The coalition Government was on a knife edge today as senior Fianna Fail and Green representatives clashed over Taoiseach Brian Cowen's botched Cabinet reshuffle.
Trevor Sargent, a former Green junior minister, claimed the Taoiseach was told that a plan to parachute in six new ministers after late-night resignations would "go down like a lead balloon".
The Dublin North TD claimed communications minister Eamon Ryan, who joins the Taoiseach in Armagh today for a north-south ministerial council meeting, warned Mr Cowen a reshuffle so close to an election would be seen as a political stroke.
"It was very, very strongly stated that this was not a good idea, (that) it was a mistake. And later on, if it did go to a vote, we said we could not support it," Mr Sargent said.
"You can't get much clearer than that."
Government chief whip John Curran argued that the Taoiseach had not been told that the Greens would not support new appointments if it came to a vote.
"Yes the Green Party did indicate that there were issues of perception that they were uncomfortable with," Mr Curran said.
"But at no time did they say they would not support it. They gave no indication they would not vote for it."
The coalition was on the brink of collapse yesterday after four resignations late on Wednesday and a fifth on Thursday morning.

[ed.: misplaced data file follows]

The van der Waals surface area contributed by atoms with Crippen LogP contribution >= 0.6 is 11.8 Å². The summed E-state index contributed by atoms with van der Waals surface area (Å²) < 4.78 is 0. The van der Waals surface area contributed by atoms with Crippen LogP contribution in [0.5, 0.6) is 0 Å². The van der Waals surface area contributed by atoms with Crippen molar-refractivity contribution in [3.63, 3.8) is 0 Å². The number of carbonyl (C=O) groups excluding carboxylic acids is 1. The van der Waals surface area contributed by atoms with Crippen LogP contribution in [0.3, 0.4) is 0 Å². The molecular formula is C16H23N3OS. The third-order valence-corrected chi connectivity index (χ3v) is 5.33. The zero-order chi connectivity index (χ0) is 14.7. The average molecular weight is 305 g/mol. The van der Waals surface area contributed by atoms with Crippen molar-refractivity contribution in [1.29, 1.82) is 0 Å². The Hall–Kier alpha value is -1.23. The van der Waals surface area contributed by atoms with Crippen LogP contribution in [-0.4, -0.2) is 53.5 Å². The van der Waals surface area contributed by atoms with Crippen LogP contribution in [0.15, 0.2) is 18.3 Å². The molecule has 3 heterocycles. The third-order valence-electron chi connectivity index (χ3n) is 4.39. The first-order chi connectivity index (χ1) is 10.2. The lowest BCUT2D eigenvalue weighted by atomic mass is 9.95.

After an hour of disarray and chaos in the Dail, business had to be suspended for two hours until Mr Cowen was compelled to make a statement to restore order.
The Cabinet positions were left empty after Mary Harney quit health, Dermot Ahern justice, Tony Killeen defence and Noel Dempsey transport. Batt O'Keeffe then quit enterprise.
Mr Cowen had already taken charge of foreign affairs after rebel TD Micheal Martin failed in a challenge to the Fianna Fail leadership.
Green leader John Gormley claimed yesterday he learnt of the resignations from his wife and on the news.
The portfolios were reassigned with Tanaiste Mary Coughlan, already in charge of education, given health, agriculture minister Brendan Smith given justice, social protection minister Eamon O Cuiv given the defence brief, and Pat Carey, minister for Gaeltacht, community and rural affairs handed transport.
Tourism minister Mary Hanafin, who claimed she warned the Taoiseach not to try a reshuffle so close to an election, was given enterprise.
The general election will be held on March 11.
The Labour Party is to decide today whether to press ahead with a motion of no confidence in the Government next week.